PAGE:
Response to BMJ paper on identifying outliers and Clinical Outcomes Publication

Published: 01 Nov 2016

A study published today in BMJ Open has questioned whether publishing individual consultants’ mortality data – such as Clinical Outcomes Publication, managed by HQIP on behalf of NHS England – is reliable in indicating how well those consultants are performing.

A response from HQIP medical director Professor Danny Keenan:

Clinical Outcomes Publication (COP – part of the Government’s Transparency initiative, in 13 surgical and cardiological specialties) is designed to promote best practice in interventional procedures. It is not designed to track individual surgeons’ mortality rates as in the vast majority of surgery, the mortality rate is vanishingly low.

Current methodology, which has been tried and tested, has identified, in higher risk specialties (such as open heart surgery and complex vascular surgery), both individuals and hospitals outside of expected ranges for mortality and other aspects of care. Here mortality reporting is a vital marker of quality (both of individuals, teams and hospitals). We have identified several ‘outliers’ and as a result hospitals have completed initiatives demonstrating improved performance, both in the hospital and with individual surgeons.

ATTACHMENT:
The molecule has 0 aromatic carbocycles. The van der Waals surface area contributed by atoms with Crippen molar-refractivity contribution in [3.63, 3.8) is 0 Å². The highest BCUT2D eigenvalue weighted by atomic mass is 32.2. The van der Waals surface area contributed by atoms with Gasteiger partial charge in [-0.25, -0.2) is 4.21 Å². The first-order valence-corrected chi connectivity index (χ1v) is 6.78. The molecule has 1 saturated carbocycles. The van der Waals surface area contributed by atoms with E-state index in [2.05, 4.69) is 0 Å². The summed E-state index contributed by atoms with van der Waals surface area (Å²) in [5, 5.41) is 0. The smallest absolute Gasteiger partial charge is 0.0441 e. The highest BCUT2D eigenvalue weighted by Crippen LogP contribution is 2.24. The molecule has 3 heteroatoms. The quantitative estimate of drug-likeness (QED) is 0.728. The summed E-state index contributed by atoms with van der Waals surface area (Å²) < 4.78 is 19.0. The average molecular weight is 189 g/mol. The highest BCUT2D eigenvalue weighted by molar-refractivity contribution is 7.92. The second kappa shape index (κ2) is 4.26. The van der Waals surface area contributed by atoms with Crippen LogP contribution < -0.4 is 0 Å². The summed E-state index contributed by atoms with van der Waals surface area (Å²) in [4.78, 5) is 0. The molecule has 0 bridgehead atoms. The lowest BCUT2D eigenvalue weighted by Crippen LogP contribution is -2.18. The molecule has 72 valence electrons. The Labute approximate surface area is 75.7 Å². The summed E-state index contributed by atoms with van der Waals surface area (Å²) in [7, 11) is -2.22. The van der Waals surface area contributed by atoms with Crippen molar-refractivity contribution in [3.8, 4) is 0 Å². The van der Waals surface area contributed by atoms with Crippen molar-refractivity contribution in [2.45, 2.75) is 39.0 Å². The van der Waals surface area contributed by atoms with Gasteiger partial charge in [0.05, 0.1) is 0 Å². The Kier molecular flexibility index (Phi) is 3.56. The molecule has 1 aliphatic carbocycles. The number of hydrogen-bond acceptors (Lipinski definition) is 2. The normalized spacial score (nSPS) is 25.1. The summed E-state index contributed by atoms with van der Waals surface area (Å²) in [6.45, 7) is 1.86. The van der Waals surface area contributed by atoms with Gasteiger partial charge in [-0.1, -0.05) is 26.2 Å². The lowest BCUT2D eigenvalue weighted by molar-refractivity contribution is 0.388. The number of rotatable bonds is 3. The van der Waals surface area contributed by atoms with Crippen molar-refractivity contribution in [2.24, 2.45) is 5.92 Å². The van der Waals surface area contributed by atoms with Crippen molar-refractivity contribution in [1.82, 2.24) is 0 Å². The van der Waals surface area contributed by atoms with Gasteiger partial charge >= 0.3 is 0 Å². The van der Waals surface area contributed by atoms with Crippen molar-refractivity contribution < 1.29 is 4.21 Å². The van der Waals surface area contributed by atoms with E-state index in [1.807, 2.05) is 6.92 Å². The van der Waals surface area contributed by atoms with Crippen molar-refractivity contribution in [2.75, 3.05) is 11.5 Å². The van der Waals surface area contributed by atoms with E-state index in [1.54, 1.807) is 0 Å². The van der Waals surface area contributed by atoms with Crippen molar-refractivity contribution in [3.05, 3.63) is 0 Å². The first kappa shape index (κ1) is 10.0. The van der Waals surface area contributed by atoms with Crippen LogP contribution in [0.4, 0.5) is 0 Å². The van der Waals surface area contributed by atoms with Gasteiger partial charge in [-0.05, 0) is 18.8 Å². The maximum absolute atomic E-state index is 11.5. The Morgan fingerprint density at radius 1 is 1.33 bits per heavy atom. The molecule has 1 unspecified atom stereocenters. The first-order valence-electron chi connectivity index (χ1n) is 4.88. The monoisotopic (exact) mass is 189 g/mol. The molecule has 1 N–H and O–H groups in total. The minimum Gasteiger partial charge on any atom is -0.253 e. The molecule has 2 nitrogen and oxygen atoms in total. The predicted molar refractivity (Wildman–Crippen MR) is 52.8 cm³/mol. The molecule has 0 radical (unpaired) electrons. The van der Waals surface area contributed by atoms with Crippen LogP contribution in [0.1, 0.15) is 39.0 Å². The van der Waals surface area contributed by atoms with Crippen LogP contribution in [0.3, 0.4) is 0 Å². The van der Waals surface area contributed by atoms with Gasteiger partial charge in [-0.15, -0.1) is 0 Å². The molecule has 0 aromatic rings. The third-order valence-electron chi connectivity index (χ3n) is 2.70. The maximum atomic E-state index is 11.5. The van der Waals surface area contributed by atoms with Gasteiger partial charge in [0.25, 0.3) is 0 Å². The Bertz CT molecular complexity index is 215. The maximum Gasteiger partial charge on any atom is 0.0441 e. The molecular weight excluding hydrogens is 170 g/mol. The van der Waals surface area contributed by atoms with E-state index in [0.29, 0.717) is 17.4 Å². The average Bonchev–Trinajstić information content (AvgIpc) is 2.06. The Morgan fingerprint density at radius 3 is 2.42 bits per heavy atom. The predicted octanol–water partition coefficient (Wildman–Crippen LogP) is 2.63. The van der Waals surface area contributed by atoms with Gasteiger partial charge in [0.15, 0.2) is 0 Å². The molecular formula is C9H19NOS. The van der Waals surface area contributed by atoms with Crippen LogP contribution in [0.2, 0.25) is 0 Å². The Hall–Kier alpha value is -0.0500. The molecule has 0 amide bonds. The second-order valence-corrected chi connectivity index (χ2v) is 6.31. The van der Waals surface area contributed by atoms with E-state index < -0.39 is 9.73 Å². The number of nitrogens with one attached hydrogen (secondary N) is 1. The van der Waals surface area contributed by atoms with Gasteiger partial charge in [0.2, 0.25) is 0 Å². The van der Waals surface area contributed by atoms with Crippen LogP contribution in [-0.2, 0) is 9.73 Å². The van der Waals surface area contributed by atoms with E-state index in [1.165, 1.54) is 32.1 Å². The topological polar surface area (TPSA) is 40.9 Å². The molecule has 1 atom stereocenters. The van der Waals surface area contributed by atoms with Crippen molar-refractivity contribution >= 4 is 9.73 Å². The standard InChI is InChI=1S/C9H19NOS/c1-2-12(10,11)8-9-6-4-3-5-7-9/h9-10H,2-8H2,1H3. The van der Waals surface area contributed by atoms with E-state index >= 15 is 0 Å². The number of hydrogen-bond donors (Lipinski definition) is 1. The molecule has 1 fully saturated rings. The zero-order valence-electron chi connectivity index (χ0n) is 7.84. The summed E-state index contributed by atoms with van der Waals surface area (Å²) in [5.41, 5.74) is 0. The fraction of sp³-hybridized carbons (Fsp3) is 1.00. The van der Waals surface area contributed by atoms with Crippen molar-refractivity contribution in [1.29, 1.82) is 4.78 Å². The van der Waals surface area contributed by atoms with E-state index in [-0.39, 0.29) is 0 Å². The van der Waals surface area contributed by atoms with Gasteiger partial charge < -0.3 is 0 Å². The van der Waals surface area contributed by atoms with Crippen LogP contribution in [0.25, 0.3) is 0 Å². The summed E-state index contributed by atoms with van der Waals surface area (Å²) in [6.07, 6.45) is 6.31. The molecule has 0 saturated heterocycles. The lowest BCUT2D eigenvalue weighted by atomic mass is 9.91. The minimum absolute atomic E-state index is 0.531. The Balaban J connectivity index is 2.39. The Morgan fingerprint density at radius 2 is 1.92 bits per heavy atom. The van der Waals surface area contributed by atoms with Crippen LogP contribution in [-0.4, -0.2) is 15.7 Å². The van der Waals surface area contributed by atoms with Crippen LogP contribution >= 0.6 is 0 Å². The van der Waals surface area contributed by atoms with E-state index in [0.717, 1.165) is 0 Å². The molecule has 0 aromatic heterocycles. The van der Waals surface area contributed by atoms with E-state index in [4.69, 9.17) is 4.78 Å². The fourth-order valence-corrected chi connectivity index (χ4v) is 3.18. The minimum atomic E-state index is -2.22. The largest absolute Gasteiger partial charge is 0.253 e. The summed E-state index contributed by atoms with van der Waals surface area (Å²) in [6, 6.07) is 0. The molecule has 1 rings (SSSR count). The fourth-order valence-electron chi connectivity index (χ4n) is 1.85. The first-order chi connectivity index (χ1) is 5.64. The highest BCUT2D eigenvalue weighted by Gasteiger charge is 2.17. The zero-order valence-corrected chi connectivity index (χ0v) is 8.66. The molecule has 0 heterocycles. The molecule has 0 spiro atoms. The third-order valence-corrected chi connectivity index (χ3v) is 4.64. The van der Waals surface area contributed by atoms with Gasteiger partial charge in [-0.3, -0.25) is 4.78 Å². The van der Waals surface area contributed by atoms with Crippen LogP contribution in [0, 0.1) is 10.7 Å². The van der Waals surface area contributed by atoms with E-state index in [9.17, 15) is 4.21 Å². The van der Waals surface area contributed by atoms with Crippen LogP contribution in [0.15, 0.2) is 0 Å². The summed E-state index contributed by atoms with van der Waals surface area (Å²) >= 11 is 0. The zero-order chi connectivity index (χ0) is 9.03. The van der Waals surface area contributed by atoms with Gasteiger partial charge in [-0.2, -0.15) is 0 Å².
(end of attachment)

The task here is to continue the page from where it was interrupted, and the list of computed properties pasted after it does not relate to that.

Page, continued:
Furthermore, COP is just one part of a detailed set of processes to review standards of care. All interventional specialties rely on multiple other techniques to assure themselves and patients that they are offering high quality intervention. We are confident that these techniques are being triangulated with other medical measures and organisation-specific concerns.

The vast majority of surgery does not deal with high risk procedures and here individual and team mortality is an assurance tool that patients would expect to be watched. It is not used solely as a marker of individual performance as the mortality rates, thankfully, are very small. Patient reported outcomes can be very important and our orthopaedic colleagues, for instance, have done a lot of work here following hip and knee replacement.

In conclusion, post-operative mortality, both institutional and individual, is most useful as a marker of a surgeons’ performance in certain high risk specialties. Overall, surgeons in Britain need to be commended that their attention to all markers of quality, both institutional and individual, has contributed to improved results, including mortality.

Professor Danny Keenan, medical director, HQIP